“When you become frustrated with our world and yearn for your world, drink from this cup, it will take away your problems and life will become beautiful.”
The voice belonged to Armen-Dei and his words still ring in my ears. His wrinkled, ageless face is as vivid in my memory as if he were still sitting on his bench in the garden behind the Pioneers Palace in Yerevan, Armenia.
Made of obsidian, Armen-Dei’s cup was actually filled with wine, and the wine was an invitation to friendship. He called it a “Cup of Love.” Although I hesitated at first, Armen-Dei smiled and said, “Our children are born with wine in their blood. That is why they are so beautiful.”
In the days to come Armen-Dei would convince me that I, too, should have wine in my blood. Our friendship would last more than a decade.
Armen-Dei would never, ever reveal his age, but he laughed as he drank from the cup…and ate the lavash bread with cheese.
“I am older than…” he would start and then break into laughter, “Do you know that we Armenians are descendants of Noah’s son, Shem. In fact, I am named for one of Noah’s grandson’s, Armen.
What could I do but humor him? And then he would remind me that Noah lived to be over 900 years old.
“That’s a fact. You read the Bible, don’t you?”
A Bible! In an atheistic country! A Soviet citizen could be prosecuted as “an enemy of the state” if he possessed a Bible. All the churches had been closed and the believers sent off to Siberia.
And, then Armen-Dei went on, “We are supposed to be a free people. Our constitution says that we have the right to free speech, to a free press, and are guaranteed a job. Is that not so?”
The Soviet Constitution did do that and more, I agreed.
Armen-Dei had survived in the ungodly world of the Soviet Union and lived in a world surrounded by children, orchards, vineyards, and the mountains of the Caucasus. In his courtyard, filled with laughing children during the summer months, he would tell of the times that were and the times that would be. He would retell the story of Noah and the Ark and God’s Covenant. He would offer me a cup of love.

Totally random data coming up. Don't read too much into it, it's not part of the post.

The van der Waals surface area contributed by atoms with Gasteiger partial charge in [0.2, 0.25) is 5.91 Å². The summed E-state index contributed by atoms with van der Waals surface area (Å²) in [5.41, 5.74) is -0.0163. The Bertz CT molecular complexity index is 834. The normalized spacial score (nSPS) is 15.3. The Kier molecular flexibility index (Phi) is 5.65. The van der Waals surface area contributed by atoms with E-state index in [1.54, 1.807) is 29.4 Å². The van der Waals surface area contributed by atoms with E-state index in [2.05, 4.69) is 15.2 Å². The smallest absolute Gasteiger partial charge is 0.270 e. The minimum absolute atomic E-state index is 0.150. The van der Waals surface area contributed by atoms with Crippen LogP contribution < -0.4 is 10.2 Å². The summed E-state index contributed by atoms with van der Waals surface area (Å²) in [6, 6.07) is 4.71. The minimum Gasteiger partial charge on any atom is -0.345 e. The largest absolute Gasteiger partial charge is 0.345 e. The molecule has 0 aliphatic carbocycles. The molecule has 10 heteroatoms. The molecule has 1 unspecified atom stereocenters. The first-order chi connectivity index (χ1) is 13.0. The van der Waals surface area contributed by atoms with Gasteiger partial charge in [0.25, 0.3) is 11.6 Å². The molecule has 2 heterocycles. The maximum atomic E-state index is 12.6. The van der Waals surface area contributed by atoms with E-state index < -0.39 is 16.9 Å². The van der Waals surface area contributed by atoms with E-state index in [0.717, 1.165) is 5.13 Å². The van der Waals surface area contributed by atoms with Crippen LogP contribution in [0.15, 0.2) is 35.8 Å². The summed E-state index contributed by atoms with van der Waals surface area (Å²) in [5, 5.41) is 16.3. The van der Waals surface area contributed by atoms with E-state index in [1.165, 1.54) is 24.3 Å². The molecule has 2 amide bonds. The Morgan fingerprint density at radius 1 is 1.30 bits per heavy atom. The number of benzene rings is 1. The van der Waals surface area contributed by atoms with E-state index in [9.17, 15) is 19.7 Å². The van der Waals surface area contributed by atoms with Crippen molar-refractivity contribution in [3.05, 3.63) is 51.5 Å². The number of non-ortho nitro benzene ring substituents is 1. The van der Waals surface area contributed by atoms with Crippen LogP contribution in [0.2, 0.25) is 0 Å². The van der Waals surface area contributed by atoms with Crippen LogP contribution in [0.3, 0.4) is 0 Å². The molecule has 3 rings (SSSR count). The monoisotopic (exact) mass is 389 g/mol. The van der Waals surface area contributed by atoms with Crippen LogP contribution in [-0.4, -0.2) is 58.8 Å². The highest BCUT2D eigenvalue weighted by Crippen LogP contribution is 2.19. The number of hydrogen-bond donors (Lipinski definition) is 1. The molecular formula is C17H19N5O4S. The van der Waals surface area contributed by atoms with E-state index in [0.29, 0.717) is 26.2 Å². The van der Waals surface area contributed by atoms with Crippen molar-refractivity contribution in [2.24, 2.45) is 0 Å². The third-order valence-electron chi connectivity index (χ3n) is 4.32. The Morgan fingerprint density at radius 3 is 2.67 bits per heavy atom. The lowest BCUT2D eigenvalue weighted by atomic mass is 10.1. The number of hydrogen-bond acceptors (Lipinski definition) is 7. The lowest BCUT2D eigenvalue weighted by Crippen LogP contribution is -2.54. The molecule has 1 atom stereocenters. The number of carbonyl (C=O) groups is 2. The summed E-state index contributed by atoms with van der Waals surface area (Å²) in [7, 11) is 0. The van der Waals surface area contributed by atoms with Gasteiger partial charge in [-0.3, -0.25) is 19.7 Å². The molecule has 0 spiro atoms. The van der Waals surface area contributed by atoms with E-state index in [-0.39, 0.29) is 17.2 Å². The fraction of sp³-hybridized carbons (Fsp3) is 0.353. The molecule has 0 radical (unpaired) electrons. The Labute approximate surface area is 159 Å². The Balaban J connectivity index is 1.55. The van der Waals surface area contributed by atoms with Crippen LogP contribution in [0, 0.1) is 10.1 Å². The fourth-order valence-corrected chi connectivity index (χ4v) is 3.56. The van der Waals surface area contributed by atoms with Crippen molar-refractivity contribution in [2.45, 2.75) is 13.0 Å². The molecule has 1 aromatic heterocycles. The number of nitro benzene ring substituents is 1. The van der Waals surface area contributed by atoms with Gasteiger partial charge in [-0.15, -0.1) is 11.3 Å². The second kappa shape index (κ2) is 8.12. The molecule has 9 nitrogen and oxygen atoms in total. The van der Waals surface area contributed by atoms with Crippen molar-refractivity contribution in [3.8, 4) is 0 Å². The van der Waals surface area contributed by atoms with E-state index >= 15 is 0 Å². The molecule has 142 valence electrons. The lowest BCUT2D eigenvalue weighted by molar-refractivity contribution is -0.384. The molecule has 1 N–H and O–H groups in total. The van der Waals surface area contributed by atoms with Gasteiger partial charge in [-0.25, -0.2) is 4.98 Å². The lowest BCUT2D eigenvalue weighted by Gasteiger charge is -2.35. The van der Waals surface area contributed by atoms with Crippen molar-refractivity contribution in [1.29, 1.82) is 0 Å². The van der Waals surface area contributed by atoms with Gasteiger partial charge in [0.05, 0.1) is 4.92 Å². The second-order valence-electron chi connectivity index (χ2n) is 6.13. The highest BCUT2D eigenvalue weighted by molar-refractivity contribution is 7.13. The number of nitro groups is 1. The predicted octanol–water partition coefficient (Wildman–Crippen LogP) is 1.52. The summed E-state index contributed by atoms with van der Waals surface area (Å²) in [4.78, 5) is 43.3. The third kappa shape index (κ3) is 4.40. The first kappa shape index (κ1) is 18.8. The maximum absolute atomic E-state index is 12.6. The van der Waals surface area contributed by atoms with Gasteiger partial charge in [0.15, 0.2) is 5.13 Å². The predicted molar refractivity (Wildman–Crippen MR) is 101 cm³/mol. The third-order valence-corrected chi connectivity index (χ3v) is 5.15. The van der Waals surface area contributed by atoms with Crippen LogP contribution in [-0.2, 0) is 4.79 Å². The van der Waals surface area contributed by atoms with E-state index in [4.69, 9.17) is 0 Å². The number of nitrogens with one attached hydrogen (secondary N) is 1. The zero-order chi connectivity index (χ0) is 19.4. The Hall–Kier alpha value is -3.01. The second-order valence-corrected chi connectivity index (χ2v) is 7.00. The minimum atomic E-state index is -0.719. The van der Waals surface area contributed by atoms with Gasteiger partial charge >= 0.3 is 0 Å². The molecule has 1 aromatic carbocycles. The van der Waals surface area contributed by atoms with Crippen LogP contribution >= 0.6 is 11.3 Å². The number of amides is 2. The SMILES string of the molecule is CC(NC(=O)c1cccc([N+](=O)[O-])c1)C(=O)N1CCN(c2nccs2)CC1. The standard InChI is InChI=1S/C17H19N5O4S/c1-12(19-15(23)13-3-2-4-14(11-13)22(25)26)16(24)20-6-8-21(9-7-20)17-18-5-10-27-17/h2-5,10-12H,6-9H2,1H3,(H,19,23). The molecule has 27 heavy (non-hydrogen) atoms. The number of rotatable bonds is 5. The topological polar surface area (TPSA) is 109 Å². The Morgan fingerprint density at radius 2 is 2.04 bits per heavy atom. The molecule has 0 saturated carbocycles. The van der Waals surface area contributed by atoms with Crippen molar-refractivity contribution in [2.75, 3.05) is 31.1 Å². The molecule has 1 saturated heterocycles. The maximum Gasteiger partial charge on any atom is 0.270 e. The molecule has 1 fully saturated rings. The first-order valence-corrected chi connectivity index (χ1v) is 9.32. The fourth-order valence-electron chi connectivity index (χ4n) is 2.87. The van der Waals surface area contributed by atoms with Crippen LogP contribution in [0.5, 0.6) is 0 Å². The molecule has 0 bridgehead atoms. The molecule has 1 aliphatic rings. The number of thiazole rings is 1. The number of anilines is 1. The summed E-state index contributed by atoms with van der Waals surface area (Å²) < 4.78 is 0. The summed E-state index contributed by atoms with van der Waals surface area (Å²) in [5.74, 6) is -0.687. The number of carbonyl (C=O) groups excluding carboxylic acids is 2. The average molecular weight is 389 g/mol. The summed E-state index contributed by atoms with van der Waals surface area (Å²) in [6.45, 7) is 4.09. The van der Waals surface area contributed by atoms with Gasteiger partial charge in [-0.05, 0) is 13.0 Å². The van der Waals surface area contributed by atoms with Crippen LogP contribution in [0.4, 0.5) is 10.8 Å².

“The hatred within us – all of us – is the progeny of stupidity,” he would tell me. “It is nurtured and it grows with the help of its twin, prejudice…this government we all must serve, one day, will collapse. One day…as all governments which deceive and exploit their people will do….”
Armen-Dei would stop and hand me the cup and say to me, “Drink.”
And I learned to do so.
In a country whose citizens were restricted from owning land and producing anything outside the collective farm, Armen-Dei had created an acre of organic tapestry where mulberry and cherry trees, a vineyard, tomatoes, cucumbers and corn would flourish.
Armen Dei must have been over 100-years-old when I first met him in that courtyard. I was but 20, alone in a strange country, a repatriate living in my ancestral homeland in Soviet Armenia. His eyes had seen the rise and fall of Czar Nicholas II, World War I, the Bolshevik Revolution, and the rise and decay of Stalin. He had also watched a young Armenian Republic struggle for independence and on the right road to democracy when the Soviets armies marched in and destroyed freedom in the guise of building a “workers’ paradise”.
The transformation from a capitalistic to a socialistic system proved deadly. Untold suffering for all was not what the Soviet citizens and the working class had expected. But that is what they got. Miraculously shutting out the rest of the Soviet world, Armen-Dei built his world with a panoply, created of his own hands – a rose wall made of Armenia’s natural stone, tuff. Ironically, on the other side of the wall, stood a foreboding three-story Gothic building, the office of the KGB (nee NKVD).
“Today our people are again in chains. But someday we will – and you will – again be free. Look, look to the mountain. It was there, atop Mt. Ararat, you will find the answers. God made his covenant with Noah there. With all of us. Remember His message, “Whoever sheds the blood of man… by man his blood shall be shed, for in the image of God has God made man…”
A few years ago, I returned to free Armenia. I visited the courtyard near where I had spent part of my youth teaching youngsters to play basketball. And stood at the spot where I had first met Armen-Dei. The trees are still standing, but the bench, the garden, and the vineyard were gone.
I stood there for awhile, dreaming of those days that were, and the desire to have just one more day with him, to tell him I’ll never forget. The sun glistened from some small objects in weeds. I strolled to the spot, and there I saw the pieces of the obsidian. His cup. I picked up the pieces, brushed them off and smiled. He has been here all these years. I glanced up at the towering mountain that stood in the West and for one brief moment I was sure that I saw him standing there on the deck of the Ark. I wanted to shout, “Come back…come back! Your orchards and your vineyard need you – I need you!” And I am certain that I heard his voice say, “Come, drink from the cup.”
Tom Mooradian was one of 151 Americans who traveled to Soviet Armenia to repatriate during the 1940’s. Thought to be a spy by the KGB, Tom miraculously survived 13 years behind the Iron Curtain winning the hearts of the Soviets through his basketball prowess. Filled with political drama, romance, and intrigue, Tom’s autobiography, The Repatriate reads like a novel, and will have you guessing how Tom managed to return to America alive.
The Second Edition is now available on Kindle and in Paperback!